There is a time for simply slogging away, making it happen. There is also a time for waiting for true inspiration, a real feeling that needs to be expressed—that will feel authentic later on. Anyone can put words together in a particular order on a sheet of paper or computer screen. Good writers know how to find the right balance, and when to walk away if it isn’t working. Of course, experience is always a great source of inspiration.

So, as the saying goes, “Live hard, die young, and leave a good looking manuscript.”

13 thoughts on “Creativity and the Relaxed Mind, Or Lack Thereof

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  1. Excellent. I appreciate your thought process, Jeff. This is a great reminder to me not to just try to churn out material for the sake of daily material. Content is king. Filler should be kept to a minimum. Since I’m still starting out, I’ve done a couple of meme-type posts, but I try to make sure they have substance.


  2. Hi, Jeff. I agree with your posting whole-heartedly. I thought when I began my blog that I would write a little something each day. What has happened is that my life (as I should’ve known) isn’t that orderly to allow such a situatin to occur. As you said, too, I feel my blogs have been meaningful because I’ve waited for the emotion to take them over, allowing me to transmit a truth, which then can resonnate with others. I don’t know if you saw my FB posting, but I actually got my first piece of bloggers hate mail regarding my last post: The Definition of Insanity. It came from a man…ha, ha…gotta love it! And, I’m loving this journey as well as being a part of yours. Keep it going!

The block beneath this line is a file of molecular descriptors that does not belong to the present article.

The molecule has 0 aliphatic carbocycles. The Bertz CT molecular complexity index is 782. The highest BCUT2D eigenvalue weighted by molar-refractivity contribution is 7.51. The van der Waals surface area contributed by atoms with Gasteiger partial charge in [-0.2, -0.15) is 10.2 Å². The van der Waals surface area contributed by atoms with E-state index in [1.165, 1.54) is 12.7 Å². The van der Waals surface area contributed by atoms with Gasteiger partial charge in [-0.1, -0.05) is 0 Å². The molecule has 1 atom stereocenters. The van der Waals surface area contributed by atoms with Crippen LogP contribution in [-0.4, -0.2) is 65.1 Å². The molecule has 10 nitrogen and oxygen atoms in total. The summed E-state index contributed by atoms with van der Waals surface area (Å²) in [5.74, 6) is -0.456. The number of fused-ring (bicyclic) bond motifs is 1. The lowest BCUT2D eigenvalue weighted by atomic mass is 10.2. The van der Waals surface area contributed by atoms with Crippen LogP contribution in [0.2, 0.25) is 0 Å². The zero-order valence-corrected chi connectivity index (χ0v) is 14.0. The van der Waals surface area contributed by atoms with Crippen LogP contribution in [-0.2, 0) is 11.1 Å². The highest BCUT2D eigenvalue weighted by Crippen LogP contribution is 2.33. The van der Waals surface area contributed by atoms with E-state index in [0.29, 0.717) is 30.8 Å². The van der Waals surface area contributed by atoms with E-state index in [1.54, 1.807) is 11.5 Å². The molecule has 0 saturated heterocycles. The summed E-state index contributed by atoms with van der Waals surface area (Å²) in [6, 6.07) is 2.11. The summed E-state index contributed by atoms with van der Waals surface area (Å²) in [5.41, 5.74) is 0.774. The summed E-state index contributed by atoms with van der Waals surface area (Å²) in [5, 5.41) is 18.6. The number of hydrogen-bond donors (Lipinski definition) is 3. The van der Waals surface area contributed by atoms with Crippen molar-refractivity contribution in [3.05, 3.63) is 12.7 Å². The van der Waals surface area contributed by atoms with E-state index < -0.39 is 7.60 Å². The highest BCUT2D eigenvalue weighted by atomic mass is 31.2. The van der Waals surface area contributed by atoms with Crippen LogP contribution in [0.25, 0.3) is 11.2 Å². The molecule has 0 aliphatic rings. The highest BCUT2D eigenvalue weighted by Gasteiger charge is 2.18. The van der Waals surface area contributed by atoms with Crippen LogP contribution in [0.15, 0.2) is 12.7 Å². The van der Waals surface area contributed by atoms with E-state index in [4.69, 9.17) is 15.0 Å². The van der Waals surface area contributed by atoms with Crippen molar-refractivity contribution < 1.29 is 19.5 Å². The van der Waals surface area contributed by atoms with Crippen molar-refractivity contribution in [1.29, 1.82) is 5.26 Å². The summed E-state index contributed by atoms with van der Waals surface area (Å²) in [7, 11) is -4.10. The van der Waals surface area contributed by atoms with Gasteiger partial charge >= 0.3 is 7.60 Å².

3. Excellent post. I really enjoy reading your blog, where does all that clarity come from? I have a lot to say but find that the reader gravitates to children, God, sex and general feel good content. So when my writing goes dark, even if I feel it’s a good bit of writing it sits for me alone. Know what I mean. People want to feel better about life. They want hope and love and sparkly magical caring. Understandable. Just my experience. For whatever it is worth.


  4. Hi! I’m a fairly new reader. I like what you’re saying about writing while you’re in the right mindset, but I wonder if you’ve considered editing inspiration in? Taking it into a different world than the blogosphere, is a challenge to write a 50,000 word novel in the space of November- it’s not a time to write good work, just to get something out there. However, many people, myself included, have found that as long as the original idea is down on paper it can be transformed into something spectacular. (Which was probably where you were going with the small notebook/draft argument…so, never mind). While it’s not exactly a piece of literary genius, the book Water for Elephants began as a NaNo novel, and I’d venture to say that book isn’t *complete* crap!